Christchurch Convention Centre location a 'mistake'
Putting a convention centre in the middle of Christchurch's city centre is a mistake, Canadian urban experimentalist Charles Montgomery says.
"If your interest is in creating rich, social, connected enviroments in your core you should be very wary of plans to drop mega structures into that fabric. Convention centres are notorious, because of their architectural requirements, for killing street life around their edges," Montgomery said.
"We need to be very wary of renderings of mega structures like convention centres that are filled with cartoon people because frequently those cartoon people don't actually appear after the structures are built."
Montgomery has written an award-winning book called Happy City, which examines the intersection between urban design and the emerging science of happiness. He is in Christchurch to meet with city officials and to give a public talk on how the design of a city can effect people's happiness and wellbeing.
Christchurch Central Development Unit acting director Baden Ewart said the risks Montgomery had identified in putting a convention centre in the centre of the city was one of the reasons why a precinct was being developed rather than just a convention centre.
"The precinct is expected to feature a vibrant mix of uses including hotels, hospitality, food and beverage outlets, and residential space that will ensure there is constant buzz of activity aside from that generated by the convention centre," Ewart said.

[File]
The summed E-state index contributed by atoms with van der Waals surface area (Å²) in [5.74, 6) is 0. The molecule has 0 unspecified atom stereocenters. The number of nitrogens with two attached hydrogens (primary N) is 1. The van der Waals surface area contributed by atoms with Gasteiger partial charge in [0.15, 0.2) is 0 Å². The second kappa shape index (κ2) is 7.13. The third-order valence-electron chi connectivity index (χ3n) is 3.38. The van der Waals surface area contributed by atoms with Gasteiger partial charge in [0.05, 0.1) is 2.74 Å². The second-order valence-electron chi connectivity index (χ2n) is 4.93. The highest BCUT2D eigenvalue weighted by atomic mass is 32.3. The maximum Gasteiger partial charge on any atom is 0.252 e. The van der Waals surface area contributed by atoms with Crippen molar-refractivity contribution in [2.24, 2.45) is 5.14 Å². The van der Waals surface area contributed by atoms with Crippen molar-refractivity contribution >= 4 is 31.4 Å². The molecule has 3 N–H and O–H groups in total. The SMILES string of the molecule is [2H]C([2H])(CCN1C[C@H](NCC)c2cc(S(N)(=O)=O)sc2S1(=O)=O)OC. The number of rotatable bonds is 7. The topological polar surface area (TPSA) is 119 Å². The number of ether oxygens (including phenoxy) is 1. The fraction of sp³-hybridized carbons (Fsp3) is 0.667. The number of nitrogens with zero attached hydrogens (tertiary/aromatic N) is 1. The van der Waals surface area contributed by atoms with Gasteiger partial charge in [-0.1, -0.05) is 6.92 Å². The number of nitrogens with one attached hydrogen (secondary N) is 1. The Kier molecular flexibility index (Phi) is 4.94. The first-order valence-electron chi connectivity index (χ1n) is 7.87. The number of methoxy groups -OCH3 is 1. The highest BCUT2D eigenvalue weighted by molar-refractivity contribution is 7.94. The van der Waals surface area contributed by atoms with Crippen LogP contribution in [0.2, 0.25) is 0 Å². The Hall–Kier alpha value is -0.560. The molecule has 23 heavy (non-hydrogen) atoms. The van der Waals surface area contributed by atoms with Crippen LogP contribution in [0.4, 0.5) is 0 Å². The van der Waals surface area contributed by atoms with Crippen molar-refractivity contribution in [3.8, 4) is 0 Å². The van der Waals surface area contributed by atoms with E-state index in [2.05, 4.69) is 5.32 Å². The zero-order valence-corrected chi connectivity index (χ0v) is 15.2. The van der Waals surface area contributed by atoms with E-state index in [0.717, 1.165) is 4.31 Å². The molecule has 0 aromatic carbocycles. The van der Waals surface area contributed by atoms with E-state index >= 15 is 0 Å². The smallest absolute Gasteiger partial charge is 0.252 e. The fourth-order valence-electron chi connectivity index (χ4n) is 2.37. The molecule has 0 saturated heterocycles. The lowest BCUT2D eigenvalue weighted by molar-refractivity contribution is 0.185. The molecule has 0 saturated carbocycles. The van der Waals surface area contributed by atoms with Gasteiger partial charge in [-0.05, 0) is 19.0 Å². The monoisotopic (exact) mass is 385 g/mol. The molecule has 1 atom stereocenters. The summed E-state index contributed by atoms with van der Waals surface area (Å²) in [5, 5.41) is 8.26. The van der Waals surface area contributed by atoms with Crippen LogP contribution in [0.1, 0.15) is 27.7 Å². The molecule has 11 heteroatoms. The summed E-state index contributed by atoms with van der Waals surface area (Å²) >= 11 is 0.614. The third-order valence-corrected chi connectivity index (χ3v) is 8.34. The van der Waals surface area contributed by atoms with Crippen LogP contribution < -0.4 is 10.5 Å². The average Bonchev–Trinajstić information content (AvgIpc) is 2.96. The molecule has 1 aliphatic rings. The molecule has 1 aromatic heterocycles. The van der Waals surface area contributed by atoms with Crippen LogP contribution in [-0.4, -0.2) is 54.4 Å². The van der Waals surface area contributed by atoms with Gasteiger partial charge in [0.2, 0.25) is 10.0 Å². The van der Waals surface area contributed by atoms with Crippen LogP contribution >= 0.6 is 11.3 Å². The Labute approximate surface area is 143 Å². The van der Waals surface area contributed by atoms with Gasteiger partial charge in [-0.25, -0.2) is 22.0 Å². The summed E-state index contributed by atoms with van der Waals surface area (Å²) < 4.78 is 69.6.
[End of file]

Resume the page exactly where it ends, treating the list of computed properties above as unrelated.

The placement of the convention centre precinct, as part of the city blueprint, was decided with expert advice and the blueprint as a whole has been recognised with an international urban design award, Ewart pointed out.
Montgomery said Christchurch should be encouraging higher density housing and aiming to have far more than 20,000 people living in the central city because that would increase opportunities for people to connect socially, which was the most important ingredient for human happiness.
Within the central city core and the eastern frame, there were tremendous opportunities to create the kind of density people loved, he said.
"Young people want more freedom. They don't want to spend their lives mowing a lawn. They want more freedom to spend time with their friends and families, to go out, to access the riches of the city. How do you get that? By moving a little closer together."
Higher density housing made sense from a social wellbeing perspective and an economic perspective as it cost around 50 per cent less to provide and maintain infrastructure in dense, mix-use neighbourhoods as it did on the urban fringes, Montgomery said.
"If your ratepayers here care about keeping taxes low in the long run they will be pushing not just for intensification in the core but they will be pushing for a more robust urban growth boundary and they will also be pushing for new suburban villages connected by a robust frequent transit network."
Getting people out of cars and on to bikes or their feet was one of the keys to creating a happy city: "People report experiencing more rudeness and incivility while driving than any other way of moving through a city. A happy city is a walkable city," he said.